On the left, a Trump campaign t-shirt. On the right, the Nazi era Parteiadler symbol, as posted by Bend The Arc. by the Forward

Did the Trump campaign really slap a Nazi eagle on a t-shirt?

Image by Twitter

As wrongheaded as they were in vying to keep the U.S. out of World War II, the America First Committee took great pains to avoid fetishizing fascism.

While the group certainly attracted its share of anti-Semites and German American Bundists, its trick was to appear as American as apple pie when courting isolationists. That meant not invoking Nazi imagery — even as its figurehead Charles Lindbergh spewed Nazi talking points. Critics of today’s America Firsters claim they’re being a lot less subtle.

On July 1, the Twitter accounts of the Jewish progressive group Bend the Arc and the Republican anti-Trump group the Lincoln Project noticed a striking similarity between an America First t-shirt for sale on the Trump Make America Great Again Committee website and the Nazi eagle.

The similarities are there, though some pointed out that this eagle also looks a little like the one on the back of a dollar bill.

Still, the eagle doesn’t quite match that familiar design. The direction the eagle’s facing is different from the American eagle — President Truman actually ordered the bird look to its right when formalizing the eagle’s appearance on the presidential seal after the war. On the t-shirt, our national bird grips a circular American flag in its talons and looks like an aesthetically uncomfortable blend of the Reich’s sleek Parteiadler eagle, which holds a wreath-encircled swastika, and ugly colonial era sculptures like this. The flag has taken the place of the olive branch and sheaves of arrows the American eagle clutches, presenting a more isolationist message (no duality of war and peace). Nixing the “E Pluribus Unum” scroll the American eagle typically holds in its beak discards the message of unity that we typically see on our greenbacks and the presidential seal. It’s bad graphic design, but the content is perhaps appropriate for the divisive Trump presidency, Nazi resonances aside.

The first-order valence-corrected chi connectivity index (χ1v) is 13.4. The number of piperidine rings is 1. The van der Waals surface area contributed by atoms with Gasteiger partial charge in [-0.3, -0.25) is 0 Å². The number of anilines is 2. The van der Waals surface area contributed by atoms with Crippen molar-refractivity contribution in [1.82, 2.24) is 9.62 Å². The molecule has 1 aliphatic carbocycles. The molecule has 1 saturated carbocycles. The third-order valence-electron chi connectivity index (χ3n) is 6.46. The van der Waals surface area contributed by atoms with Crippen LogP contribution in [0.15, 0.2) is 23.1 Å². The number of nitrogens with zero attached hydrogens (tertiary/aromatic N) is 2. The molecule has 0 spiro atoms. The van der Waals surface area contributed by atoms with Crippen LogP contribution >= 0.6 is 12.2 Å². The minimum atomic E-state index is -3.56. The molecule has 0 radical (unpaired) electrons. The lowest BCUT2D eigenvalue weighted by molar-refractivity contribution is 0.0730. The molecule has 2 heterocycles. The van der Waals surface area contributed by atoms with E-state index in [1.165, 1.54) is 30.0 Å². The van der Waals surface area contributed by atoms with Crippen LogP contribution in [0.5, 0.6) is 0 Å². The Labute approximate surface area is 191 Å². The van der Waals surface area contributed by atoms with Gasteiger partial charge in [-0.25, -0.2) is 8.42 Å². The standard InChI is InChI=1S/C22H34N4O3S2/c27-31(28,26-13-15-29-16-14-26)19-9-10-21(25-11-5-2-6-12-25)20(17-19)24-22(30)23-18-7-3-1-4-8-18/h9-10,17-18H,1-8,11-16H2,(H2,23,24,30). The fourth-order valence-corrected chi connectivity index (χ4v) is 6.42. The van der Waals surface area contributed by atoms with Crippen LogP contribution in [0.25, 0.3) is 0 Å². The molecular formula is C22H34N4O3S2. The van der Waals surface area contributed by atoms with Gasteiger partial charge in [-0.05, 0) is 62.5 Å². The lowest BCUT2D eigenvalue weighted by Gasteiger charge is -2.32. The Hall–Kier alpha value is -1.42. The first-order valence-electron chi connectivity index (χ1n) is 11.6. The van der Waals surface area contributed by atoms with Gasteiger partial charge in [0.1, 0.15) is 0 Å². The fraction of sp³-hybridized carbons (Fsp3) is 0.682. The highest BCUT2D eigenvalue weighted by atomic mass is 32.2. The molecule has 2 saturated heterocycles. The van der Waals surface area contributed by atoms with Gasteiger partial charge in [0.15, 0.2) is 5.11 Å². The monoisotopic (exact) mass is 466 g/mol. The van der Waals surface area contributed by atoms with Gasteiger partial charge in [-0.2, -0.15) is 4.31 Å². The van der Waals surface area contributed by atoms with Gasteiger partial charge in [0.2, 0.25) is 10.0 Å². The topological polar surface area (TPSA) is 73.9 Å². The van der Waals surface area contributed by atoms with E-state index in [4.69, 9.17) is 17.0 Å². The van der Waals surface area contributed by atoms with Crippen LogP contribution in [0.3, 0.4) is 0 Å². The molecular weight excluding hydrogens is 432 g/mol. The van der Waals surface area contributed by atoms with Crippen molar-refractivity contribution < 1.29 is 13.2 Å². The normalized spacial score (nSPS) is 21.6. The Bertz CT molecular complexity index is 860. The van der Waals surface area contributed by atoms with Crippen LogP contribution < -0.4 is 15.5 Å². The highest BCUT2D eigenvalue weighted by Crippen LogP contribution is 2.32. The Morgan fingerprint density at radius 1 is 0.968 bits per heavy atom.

Some on Twitter have sourced the graphic, sans text, back to the stock image site Vectorstock. The artist, Masay, is prolific, and has also designed a Holocaust Remembrance Day image — albeit a pretty tasteless one.

It might be noted that the banners of the America First party in David Simon’s “Plot Against America” TV series look a little closer to the traditional dollar bill version.

Meanwhile, the actual America First Committee’s own insignia was not avian at all, opting for a logo that resembled Captain America’s early shield, or the one resting on the American eagle’s chest.

Are eagles a regular motif in American art? Absolutely, but presented like this the campaign has put itself in an awkward position given Trump’s long history of posting fascist imagery and his recent retweet of a supporter shouting “white power.” Why give people ammunition if that’s not what’s intended?

PJ Grisar is the Forward’s culture reporter. He can be reached at Grisar@Forward.com.

Did the Trump campaign slap a Nazi eagle on a t-shirt?

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Did the Trump campaign really slap a Nazi eagle on a t-shirt?

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